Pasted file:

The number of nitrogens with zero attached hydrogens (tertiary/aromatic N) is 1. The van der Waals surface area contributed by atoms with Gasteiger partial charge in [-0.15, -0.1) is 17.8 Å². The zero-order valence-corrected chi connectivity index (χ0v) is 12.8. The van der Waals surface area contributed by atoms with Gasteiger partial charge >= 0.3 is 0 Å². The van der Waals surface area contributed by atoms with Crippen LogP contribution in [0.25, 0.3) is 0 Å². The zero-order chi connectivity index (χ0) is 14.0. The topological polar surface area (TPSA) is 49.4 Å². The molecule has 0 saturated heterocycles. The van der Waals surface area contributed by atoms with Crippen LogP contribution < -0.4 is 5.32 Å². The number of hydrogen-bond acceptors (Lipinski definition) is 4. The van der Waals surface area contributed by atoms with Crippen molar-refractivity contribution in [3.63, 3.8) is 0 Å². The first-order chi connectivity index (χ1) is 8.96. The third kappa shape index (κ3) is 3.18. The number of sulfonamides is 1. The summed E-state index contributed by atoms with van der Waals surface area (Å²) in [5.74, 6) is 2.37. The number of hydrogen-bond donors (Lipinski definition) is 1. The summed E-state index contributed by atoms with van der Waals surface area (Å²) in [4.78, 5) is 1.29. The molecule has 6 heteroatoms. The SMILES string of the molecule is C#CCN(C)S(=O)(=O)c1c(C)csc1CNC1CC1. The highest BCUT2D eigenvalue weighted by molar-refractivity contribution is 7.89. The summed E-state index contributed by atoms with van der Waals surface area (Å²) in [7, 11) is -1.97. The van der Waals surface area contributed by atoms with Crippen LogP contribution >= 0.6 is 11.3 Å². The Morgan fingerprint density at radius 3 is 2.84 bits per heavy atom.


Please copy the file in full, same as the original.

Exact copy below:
The number of nitrogens with zero attached hydrogens (tertiary/aromatic N) is 1. The van der Waals surface area contributed by atoms with Gasteiger partial charge in [-0.15, -0.1) is 17.8 Å². The zero-order valence-corrected chi connectivity index (χ0v) is 12.8. The van der Waals surface area contributed by atoms with Gasteiger partial charge >= 0.3 is 0 Å². The van der Waals surface area contributed by atoms with Crippen LogP contribution in [0.25, 0.3) is 0 Å². The zero-order chi connectivity index (χ0) is 14.0. The topological polar surface area (TPSA) is 49.4 Å². The molecule has 0 saturated heterocycles. The van der Waals surface area contributed by atoms with Crippen LogP contribution < -0.4 is 5.32 Å². The number of hydrogen-bond acceptors (Lipinski definition) is 4. The van der Waals surface area contributed by atoms with Crippen molar-refractivity contribution in [3.63, 3.8) is 0 Å². The first-order chi connectivity index (χ1) is 8.96. The third kappa shape index (κ3) is 3.18. The number of sulfonamides is 1. The summed E-state index contributed by atoms with van der Waals surface area (Å²) in [5.74, 6) is 2.37. The number of hydrogen-bond donors (Lipinski definition) is 1. The summed E-state index contributed by atoms with van der Waals surface area (Å²) in [4.78, 5) is 1.29. The molecule has 6 heteroatoms. The SMILES string of the molecule is C#CCN(C)S(=O)(=O)c1c(C)csc1CNC1CC1. The highest BCUT2D eigenvalue weighted by molar-refractivity contribution is 7.89. The summed E-state index contributed by atoms with van der Waals surface area (Å²) in [7, 11) is -1.97. The van der Waals surface area contributed by atoms with Crippen LogP contribution >= 0.6 is 11.3 Å². The Morgan fingerprint density at radius 3 is 2.84 bits per heavy atom.